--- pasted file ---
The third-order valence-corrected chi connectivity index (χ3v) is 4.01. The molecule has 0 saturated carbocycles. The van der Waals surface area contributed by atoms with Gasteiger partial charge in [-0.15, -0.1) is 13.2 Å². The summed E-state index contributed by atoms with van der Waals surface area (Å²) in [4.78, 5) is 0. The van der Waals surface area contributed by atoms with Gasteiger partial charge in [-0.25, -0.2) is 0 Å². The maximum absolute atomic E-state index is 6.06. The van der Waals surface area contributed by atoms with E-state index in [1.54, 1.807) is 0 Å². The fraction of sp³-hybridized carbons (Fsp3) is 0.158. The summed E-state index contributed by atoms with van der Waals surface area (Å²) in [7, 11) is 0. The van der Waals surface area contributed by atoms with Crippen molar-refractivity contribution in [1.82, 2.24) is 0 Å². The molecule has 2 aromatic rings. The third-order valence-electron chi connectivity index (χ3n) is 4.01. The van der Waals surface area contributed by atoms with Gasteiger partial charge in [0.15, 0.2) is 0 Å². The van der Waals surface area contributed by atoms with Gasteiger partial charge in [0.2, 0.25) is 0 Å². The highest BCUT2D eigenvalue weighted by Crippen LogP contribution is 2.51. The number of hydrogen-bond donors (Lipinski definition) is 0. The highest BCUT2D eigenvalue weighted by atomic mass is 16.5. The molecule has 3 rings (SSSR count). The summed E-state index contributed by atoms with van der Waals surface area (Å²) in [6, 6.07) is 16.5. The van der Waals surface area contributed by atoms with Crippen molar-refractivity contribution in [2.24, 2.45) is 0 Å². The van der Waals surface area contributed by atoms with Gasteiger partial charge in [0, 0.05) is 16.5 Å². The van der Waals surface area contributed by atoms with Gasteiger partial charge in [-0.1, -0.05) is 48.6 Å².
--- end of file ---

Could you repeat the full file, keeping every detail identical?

The third-order valence-corrected chi connectivity index (χ3v) is 4.01. The molecule has 0 saturated carbocycles. The van der Waals surface area contributed by atoms with Gasteiger partial charge in [-0.15, -0.1) is 13.2 Å². The summed E-state index contributed by atoms with van der Waals surface area (Å²) in [4.78, 5) is 0. The van der Waals surface area contributed by atoms with Gasteiger partial charge in [-0.25, -0.2) is 0 Å². The maximum absolute atomic E-state index is 6.06. The van der Waals surface area contributed by atoms with E-state index in [1.54, 1.807) is 0 Å². The fraction of sp³-hybridized carbons (Fsp3) is 0.158. The summed E-state index contributed by atoms with van der Waals surface area (Å²) in [7, 11) is 0. The van der Waals surface area contributed by atoms with Crippen molar-refractivity contribution in [1.82, 2.24) is 0 Å². The molecule has 2 aromatic rings. The third-order valence-electron chi connectivity index (χ3n) is 4.01. The van der Waals surface area contributed by atoms with Gasteiger partial charge in [0.15, 0.2) is 0 Å². The van der Waals surface area contributed by atoms with Gasteiger partial charge in [0.2, 0.25) is 0 Å². The highest BCUT2D eigenvalue weighted by Crippen LogP contribution is 2.51. The number of hydrogen-bond donors (Lipinski definition) is 0. The highest BCUT2D eigenvalue weighted by atomic mass is 16.5. The molecule has 3 rings (SSSR count). The summed E-state index contributed by atoms with van der Waals surface area (Å²) in [6, 6.07) is 16.5. The van der Waals surface area contributed by atoms with Crippen molar-refractivity contribution in [2.24, 2.45) is 0 Å². The van der Waals surface area contributed by atoms with Gasteiger partial charge in [0, 0.05) is 16.5 Å². The van der Waals surface area contributed by atoms with Gasteiger partial charge in [-0.1, -0.05) is 48.6 Å².